The News has been prominent of late. No, that’s an understatement. Akin to a Punch and Judy show, or a 1920’s burlesque, it mesmerizes while stupefying. The power plays, between power players, completely normalizes the 99% / 1% economic makeup of the US of A. Everything that is being done appears totally out of reach of the ordinary person who admits their learned helplessness through the total passivity of mere spectatorship. The “anti-globalism” GOP expand their political control through buying and selling on a global scale while the “down home” Democrats insist on economic viability to account for a leadership position on their stage. Either way, whether it be the international 1% financing “populist” agendas or the “aw shucks” home spun buying their way to exclusive representation, Analysis discerns it to be democracy of money (matters), not people (matters). Peripheral to the News of late, receiving mere sound bytes and then readily dismissed for the preferred gaslight melodrama of grandiosity, is the drips and drabs of democracy uprisings from around the world. These are not “revolutions” in the sense of overthrow or toppling but rather affirmations that people matter. Without researching dates and times for specificity (which only invites correlation), Analysis can draw attention to the over 4 month, near continuous street demonstration for universal suffrage in Hong Kong. During that time there have been short lived as well as sustained actions in Egypt, France, England, Mexico, Poland, Ecuador, Chile, Venezuela, South Korea, Russia, and most recently Lebanon and Guinea (as well as others). The closest thing to “people matter” actions in the US are the recent union labor engagements – the UAW as well as city educators in Chicago. The news treats these more as an inconvenience than reflective of human priority. The mega bucks Ohio HB6 battle is much more deserving of media attention than the intricacies of the UAW / GM livelihood determination. Or so Analysis finds the News emphasis to indicate. The nepotism of the ruling 1% is much more titillating to spectate than the livelihood issues of employee “surrogate parent” teaching in our schools. Or so Analysis finds the News emphasis to be. The learned helplessness of the American spectator came out most clearly in the recent meme of Nancy Pelosi and Dear Leader at their recent White House meeting. Most significant is what didn’t appear in the news making image (the absence of women and people of color / ethnic origins in a room full of primarily older white males). Analysis finds it significant not because it did not represent the actual “people matter” make up of the US, but because it was subsumed in the normalization of learned helplessness spectatorship – “we can’t do anything about it.” Can’t we?

NO COLLUSION

March 8, 2019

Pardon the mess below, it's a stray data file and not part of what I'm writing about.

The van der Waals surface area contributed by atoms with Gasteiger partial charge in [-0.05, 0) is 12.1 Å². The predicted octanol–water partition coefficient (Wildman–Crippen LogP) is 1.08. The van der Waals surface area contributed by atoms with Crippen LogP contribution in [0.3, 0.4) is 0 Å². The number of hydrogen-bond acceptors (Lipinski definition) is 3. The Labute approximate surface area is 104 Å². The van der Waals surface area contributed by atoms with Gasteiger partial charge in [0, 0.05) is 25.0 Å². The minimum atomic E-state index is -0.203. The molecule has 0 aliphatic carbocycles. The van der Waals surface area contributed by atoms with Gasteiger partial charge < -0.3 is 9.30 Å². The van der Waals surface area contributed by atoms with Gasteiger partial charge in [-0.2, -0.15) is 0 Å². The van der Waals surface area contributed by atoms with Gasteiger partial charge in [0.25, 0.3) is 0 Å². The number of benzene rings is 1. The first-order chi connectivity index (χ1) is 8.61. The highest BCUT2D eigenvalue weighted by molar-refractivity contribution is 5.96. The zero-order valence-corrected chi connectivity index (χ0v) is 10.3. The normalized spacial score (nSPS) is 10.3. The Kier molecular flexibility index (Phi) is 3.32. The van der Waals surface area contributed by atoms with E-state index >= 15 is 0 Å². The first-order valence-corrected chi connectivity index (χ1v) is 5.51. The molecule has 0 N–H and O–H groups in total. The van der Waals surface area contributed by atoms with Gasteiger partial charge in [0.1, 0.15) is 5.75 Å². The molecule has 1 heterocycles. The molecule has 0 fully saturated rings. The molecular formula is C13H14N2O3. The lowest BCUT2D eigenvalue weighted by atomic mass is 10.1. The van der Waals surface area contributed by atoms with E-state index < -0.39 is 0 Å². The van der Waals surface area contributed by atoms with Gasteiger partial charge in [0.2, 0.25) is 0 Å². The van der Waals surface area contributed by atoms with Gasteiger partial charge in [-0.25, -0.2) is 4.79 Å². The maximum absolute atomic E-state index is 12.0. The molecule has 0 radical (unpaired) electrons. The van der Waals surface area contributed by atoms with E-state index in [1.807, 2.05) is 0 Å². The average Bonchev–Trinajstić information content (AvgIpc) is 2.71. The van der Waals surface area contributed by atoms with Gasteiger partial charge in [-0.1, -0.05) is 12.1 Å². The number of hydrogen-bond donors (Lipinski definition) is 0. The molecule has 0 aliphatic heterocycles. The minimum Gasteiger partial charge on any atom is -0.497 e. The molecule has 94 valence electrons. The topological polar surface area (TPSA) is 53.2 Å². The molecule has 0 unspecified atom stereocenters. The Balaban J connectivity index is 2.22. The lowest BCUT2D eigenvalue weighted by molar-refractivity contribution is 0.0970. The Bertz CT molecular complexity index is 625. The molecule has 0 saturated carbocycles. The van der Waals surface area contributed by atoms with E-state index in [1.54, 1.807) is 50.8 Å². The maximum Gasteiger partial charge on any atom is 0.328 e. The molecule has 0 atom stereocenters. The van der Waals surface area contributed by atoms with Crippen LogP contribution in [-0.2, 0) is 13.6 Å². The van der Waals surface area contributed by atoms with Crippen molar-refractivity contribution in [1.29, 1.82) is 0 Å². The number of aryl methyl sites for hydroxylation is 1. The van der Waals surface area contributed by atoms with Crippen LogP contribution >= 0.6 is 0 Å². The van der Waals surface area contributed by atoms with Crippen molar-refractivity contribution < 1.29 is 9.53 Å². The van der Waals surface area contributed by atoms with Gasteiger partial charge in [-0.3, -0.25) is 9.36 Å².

First things first, Analysis needs to bring context to today’s post through a follow up to the previous two. Fresh off the new Governor’s State of the State but still the same old marketing to Ohio residents as well as outside investors, we give some numbers (the theme of today’s post). “The average JobsOhio employee made six figures in 2018, records show” by Andrew Tobias for Cleveland.com (3-7-19). The headline speaks for itself. “The nonprofit’s top-paid employee was outgoing President and Chief Investment Officer John Minor, who made $621,322.62 in total compensation, which includes salary, 401k contributions and health care costs. That’s $86,863, or 16 percent higher than he received the previous year.” “The second-highest paid employee was Dana Saucier, the nonprofit’s vice president and head of economic development. He received $353,099.72. Chief Financial Officer Kevin Giangola received $240,486.96, and General Counsel Don Grubbs made $238,163.06. Two senior managing directors made $342,155.67 and $304,863.34; Kristi Tanner and Aaron Pitts” “In all, 39 employees received at least $100,000, and 11 received more than $200,000. The average employee’s compensation was $107,741.25, compared to $98,129.02 in 2017.” You do the math. But Analysis notes the new Governor’s State of the State. What does he make? And his cabinet? From the same reporter/news source (Here are the salaries for Gov. Mike DeWine’s top staff — and how they compare to John Kasich’s, 1-30-19): “State legislators voted last December to give state and county-level elected officials across-the-board raises. As a result, DeWine will make $154,248, while Kasich, whose veto of the pay-raise bill was overturned, made $148,315. We did not include this in our average salary calculations.” And what was the averages for cabinet and staff? “The average DeWine cabinet member will make $156,377, compared to $151,140, or about 3.5 percent more, for the same jobs in the Kasich administration.” “Along with salary data for cabinet members, the DeWine administration last Friday released a partial list for top, but not-cabinet level, administrative staff. Those staff made an average of $114,254, compared to $116,000 for the Kasich staff.” Still want a government job, Bunky? Analysis shows top public private partnership ones pay better. But who’s working for whom? And what are they getting for it? (that includes you, Bunky) Writing for the Washington Post, Christopher Ingraham headlines Household net worth falls by largest amount since the Great Recession, new Fed data shows (3-7-19). Of note: “Total household net worth is a measure of the assets — such as homes, stocks and bank accounts — owned by American families and nonprofits minus their debts. In the fourth quarter of 2018, it fell by about $3.7 trillion, a 3.5 percent quarterly decline. Going back to 1952, the start of the Fed’s data, only three quarters — the third and fourth quarters of 2008, and the second quarter of 1962 — posted bigger declines in household net worth, percentage-wise. The data shows that change was driven by the poor performance of the stock market in the fourth quarter of last year. The flailing market erased $4.6 trillion in assets from household and nonprofit balance sheets, which was offset somewhat by gains in real estate and other assets.” Been wondering why your rent has been going up, Bunky? “More important, most of the household wealth in the United States is owned by the country’s richest families. In 2016, for instance, the top 1 percent of families owned 40 percent of all household wealth, with the next 9 percent of families holding an additional 29 percent. That leaves 21 percent of the country’s net worth for the remaining 90 percent of American families. Furthermore, about half of American families don’t own any stocks, while the top 10 percent of families control about 84 percent of the stock market. Taken together, the numbers are a reminder that the stock market is not the economy, and that big national-level data sets may not necessarily reflect financial reality for typical American families, many of whom live paycheck to paycheck and struggle to meet even small unexpected expenses.” Speaking of expenses, numbers news came out this week that addresses just that: “In Blow to Trump, America’s Trade Deficit in Goods Hits Record $891 Billion” by Jim Tankersley and Ana Swanson for the NY Times, 3-6-19. ““All countries run trade deficits whenever they consume more than they produce,” said Kimberly Clausing, an economist at Reed College in Oregon. “And when we borrow to finance tax cuts, like we did with the Tax Cuts and Jobs Act, we make these imbalances worse.”” “It is a case of textbook economics catching up with some of Mr. Trump’s unorthodox economic policies. Economists have long warned that Mr. Trump’s tax cuts would ultimately exacerbate a trade deficit he has vowed to reduce, as Americans, flush with extra cash, bought more imported goods.” Analysis can only conclude that the garage and yard sales market will rise in 2019 as average Americans will have so much more stuff to sell. No matter, as of this writing (3-8-19), Dear Leader’s morning constitutional tweet stresses once again, in all caps, “there is NO COLLUSION.” Confused, Bunky? By design, Bunky, by design.